For the Trump administration, China has played the role of enemy in several past chapters of foreign affairs and economic negotiation, but the US government is now trying to work together with Chinese officials. The shift comes as US deaths from COVID-19 have exceeded 1,000 per day for the first time.
The Beijing-Washington Divide
Beijing and Washington have been at odds since President Donald Trump rode into Washington promising to renegotiate trade with Beijing, which he said had been taking advantage of the US for decades. Trump, he said in the third person, knew how to make the biggest and best deals.
Thus began the US–China trade war. On Jan. 15, it appeared to be coming to an end as Trump and Chinese President Xi Jinping signed Phase One of the agreement. But only two weeks later, the World Health Organization declared Covid-19 was a Public Health Emergency of International Concern. The virus, which originated in Wuhan, China, delivered Trump a new framework in which Beijing could once again play the role of villain.
To be certain, the Communist Party of China (CPC) took actions that critics might consider unscrupulous. It silenced Dr. Li Wenliang who raised the alarm at the beginning of the outbreak. After he died from the virus, the CPC conveniently exonerated him, but by then the virus had already become a global pandemic.
Some international observers have also questioned the accuracy of CPC reports on the number of Covid-19 cases. “Nobody believes China’s numbers,” said Mario Esteban, a senior analyst at the Elcano Royal Institute in Madrid.
For a variety of reasons, relations between Washington and Beijing are at their lowest point in decades. Trump has maintained a hardline view on China economically, but he cannot sever ties and apply “maximum pressure” as he does with Iran and Venezuela.
On the virus front, Trump and Secretary of State Mike Pompeo had insisted on labeling the Covid-19 as “the Chinese virus” until recently. The terminology was so important to his administration that it even held up a G7 meeting. Trump and Vice President Mike Pence have also blamed Beijing for their own failure to adequately prepare the US for the scenario it now faces: weeks wasted on inaction, critically low supplies, and incoherent messaging. It is, in the words of Pence, China’s fault that the US is struggling with Covid-19.
‘Really Good’ Relationship
This Thursday, the administration’s tone changed. No longer would it seek to label the virus as “Chinese” or “Wuhan”. Furthermore, Washington is accepting deliveries of medical supplies from China and the American leader spoke highly of the relationship between the two states.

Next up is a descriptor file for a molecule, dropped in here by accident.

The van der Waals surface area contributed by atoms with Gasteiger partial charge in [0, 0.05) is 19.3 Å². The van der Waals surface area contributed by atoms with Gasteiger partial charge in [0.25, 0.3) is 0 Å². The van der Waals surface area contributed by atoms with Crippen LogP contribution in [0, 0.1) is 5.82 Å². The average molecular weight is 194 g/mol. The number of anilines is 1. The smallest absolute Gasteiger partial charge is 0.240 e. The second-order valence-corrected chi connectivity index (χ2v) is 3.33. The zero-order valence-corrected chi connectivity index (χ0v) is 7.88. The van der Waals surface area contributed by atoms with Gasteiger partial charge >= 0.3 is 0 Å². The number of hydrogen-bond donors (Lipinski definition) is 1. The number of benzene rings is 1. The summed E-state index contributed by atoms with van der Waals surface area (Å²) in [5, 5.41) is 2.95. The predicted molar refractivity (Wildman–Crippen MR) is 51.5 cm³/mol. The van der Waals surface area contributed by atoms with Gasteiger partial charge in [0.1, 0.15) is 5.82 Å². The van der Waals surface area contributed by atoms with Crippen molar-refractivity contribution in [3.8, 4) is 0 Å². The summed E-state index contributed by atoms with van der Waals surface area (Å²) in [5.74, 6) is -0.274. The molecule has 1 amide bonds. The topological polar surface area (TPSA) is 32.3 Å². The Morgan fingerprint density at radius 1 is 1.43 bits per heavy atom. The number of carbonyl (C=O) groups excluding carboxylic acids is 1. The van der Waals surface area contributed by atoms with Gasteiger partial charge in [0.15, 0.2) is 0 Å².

“The relationship with China is a good one, and my relationship with [Xi] is really good,” Trump said. He also added that he “will always assume the best” about Beijing’s leadership.
Both sides have decided that they can accomplish more by working together. China had been partially to blame as some of its officials spread a rumor that the US created the virus in a lab and American soldiers spread the virus in Wuhan. Putting the war of words behind them, Xi and Trump understand the need for a coordinated global effort.
The seriousness of the pandemic is underscored by rising death rates. Deaths in Spain have hovered around 900 per day for the past week, France has crossed the 1,000 deaths per day threshold for two days in a row, and the US similarly has recorded two days of over 1,000 deaths each.
‘Nobody Cares About Trade’
At the urging of several top officials. Including son-in-law Jared Kushner and Treasury Secretary Steven Mnuchin, Trump has come to see the virus as top priority in order to revitalize the economy, and trade talks along with it. At least publicly, Trump is sidelining the trade discussions.
“This whole invisible enemy has taken over the world. Nobody cares about trade,” Trump said while recapping a phone call with Xi.
Privately, however, he has continued to pressure advisors to deliver him positive export data that reflect increased agricultural sales to Beijing. Boosting American exports to China is considered vital to Trump’s re-election campaign, so that he may say he accomplished a goal he set in 2016 — upending the global trade dynamic to benefit the US.
A Welcome Shift
Trade deal aside, the new tone of cooperation between the world’s two largest economies is a welcome development in the fight against Covid-19. The world — not only America — needs masks and other protection fro medical professionals. China has the factories and labor force to quickly scale up production in a way that the US simply cannot at this time.
Furthermore, China remains at the heart of the virus pandemic. Its data, observations, and findings are critical to understanding how it originated and how to stop it. Although there are reasons to doubt Beijing’s credibility, the US gain’s nothing from festering in the communication breakdown. Working together, China may find itself opening up enough that future pandemics could be prevented.